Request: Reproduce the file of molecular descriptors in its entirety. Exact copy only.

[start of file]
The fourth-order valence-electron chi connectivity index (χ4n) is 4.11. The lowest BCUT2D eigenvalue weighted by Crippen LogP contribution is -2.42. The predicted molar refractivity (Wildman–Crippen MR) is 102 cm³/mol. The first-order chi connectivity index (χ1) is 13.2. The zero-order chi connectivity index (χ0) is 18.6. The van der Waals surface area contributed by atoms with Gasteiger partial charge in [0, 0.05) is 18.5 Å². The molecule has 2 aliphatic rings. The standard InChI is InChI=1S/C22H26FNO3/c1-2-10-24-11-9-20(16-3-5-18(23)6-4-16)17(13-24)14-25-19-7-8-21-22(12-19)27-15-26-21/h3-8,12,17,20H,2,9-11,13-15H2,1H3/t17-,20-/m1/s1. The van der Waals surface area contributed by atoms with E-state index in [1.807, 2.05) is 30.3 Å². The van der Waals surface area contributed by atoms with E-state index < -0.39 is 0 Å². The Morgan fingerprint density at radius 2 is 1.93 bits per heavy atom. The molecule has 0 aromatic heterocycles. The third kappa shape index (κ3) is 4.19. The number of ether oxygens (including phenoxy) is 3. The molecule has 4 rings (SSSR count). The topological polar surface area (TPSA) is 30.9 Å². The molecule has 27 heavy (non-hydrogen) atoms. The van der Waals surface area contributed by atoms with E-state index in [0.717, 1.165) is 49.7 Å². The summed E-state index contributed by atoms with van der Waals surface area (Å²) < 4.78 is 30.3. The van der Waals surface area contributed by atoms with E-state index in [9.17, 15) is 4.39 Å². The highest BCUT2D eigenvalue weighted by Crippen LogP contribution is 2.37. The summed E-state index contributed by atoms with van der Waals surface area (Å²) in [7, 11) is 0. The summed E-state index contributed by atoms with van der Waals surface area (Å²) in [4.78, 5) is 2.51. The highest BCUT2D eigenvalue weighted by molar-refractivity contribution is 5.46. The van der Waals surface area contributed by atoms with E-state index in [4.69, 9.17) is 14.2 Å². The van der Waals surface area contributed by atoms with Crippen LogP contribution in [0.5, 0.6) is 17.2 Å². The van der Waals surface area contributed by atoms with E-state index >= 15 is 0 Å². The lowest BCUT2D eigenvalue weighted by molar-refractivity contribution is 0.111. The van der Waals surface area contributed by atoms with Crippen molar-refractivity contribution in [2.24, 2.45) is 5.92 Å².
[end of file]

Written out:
The fourth-order valence-electron chi connectivity index (χ4n) is 4.11. The lowest BCUT2D eigenvalue weighted by Crippen LogP contribution is -2.42. The predicted molar refractivity (Wildman–Crippen MR) is 102 cm³/mol. The first-order chi connectivity index (χ1) is 13.2. The zero-order chi connectivity index (χ0) is 18.6. The van der Waals surface area contributed by atoms with Gasteiger partial charge in [0, 0.05) is 18.5 Å². The molecule has 2 aliphatic rings. The standard InChI is InChI=1S/C22H26FNO3/c1-2-10-24-11-9-20(16-3-5-18(23)6-4-16)17(13-24)14-25-19-7-8-21-22(12-19)27-15-26-21/h3-8,12,17,20H,2,9-11,13-15H2,1H3/t17-,20-/m1/s1. The van der Waals surface area contributed by atoms with E-state index in [1.807, 2.05) is 30.3 Å². The van der Waals surface area contributed by atoms with E-state index < -0.39 is 0 Å². The Morgan fingerprint density at radius 2 is 1.93 bits per heavy atom. The molecule has 0 aromatic heterocycles. The third kappa shape index (κ3) is 4.19. The number of ether oxygens (including phenoxy) is 3. The molecule has 4 rings (SSSR count). The topological polar surface area (TPSA) is 30.9 Å². The molecule has 27 heavy (non-hydrogen) atoms. The van der Waals surface area contributed by atoms with E-state index in [0.717, 1.165) is 49.7 Å². The summed E-state index contributed by atoms with van der Waals surface area (Å²) < 4.78 is 30.3. The van der Waals surface area contributed by atoms with E-state index in [9.17, 15) is 4.39 Å². The highest BCUT2D eigenvalue weighted by Crippen LogP contribution is 2.37. The summed E-state index contributed by atoms with van der Waals surface area (Å²) in [7, 11) is 0. The summed E-state index contributed by atoms with van der Waals surface area (Å²) in [4.78, 5) is 2.51. The highest BCUT2D eigenvalue weighted by molar-refractivity contribution is 5.46. The van der Waals surface area contributed by atoms with E-state index in [4.69, 9.17) is 14.2 Å². The van der Waals surface area contributed by atoms with Crippen LogP contribution in [0.5, 0.6) is 17.2 Å². The van der Waals surface area contributed by atoms with E-state index >= 15 is 0 Å². The lowest BCUT2D eigenvalue weighted by molar-refractivity contribution is 0.111. The van der Waals surface area contributed by atoms with Crippen molar-refractivity contribution in [2.24, 2.45) is 5.92 Å².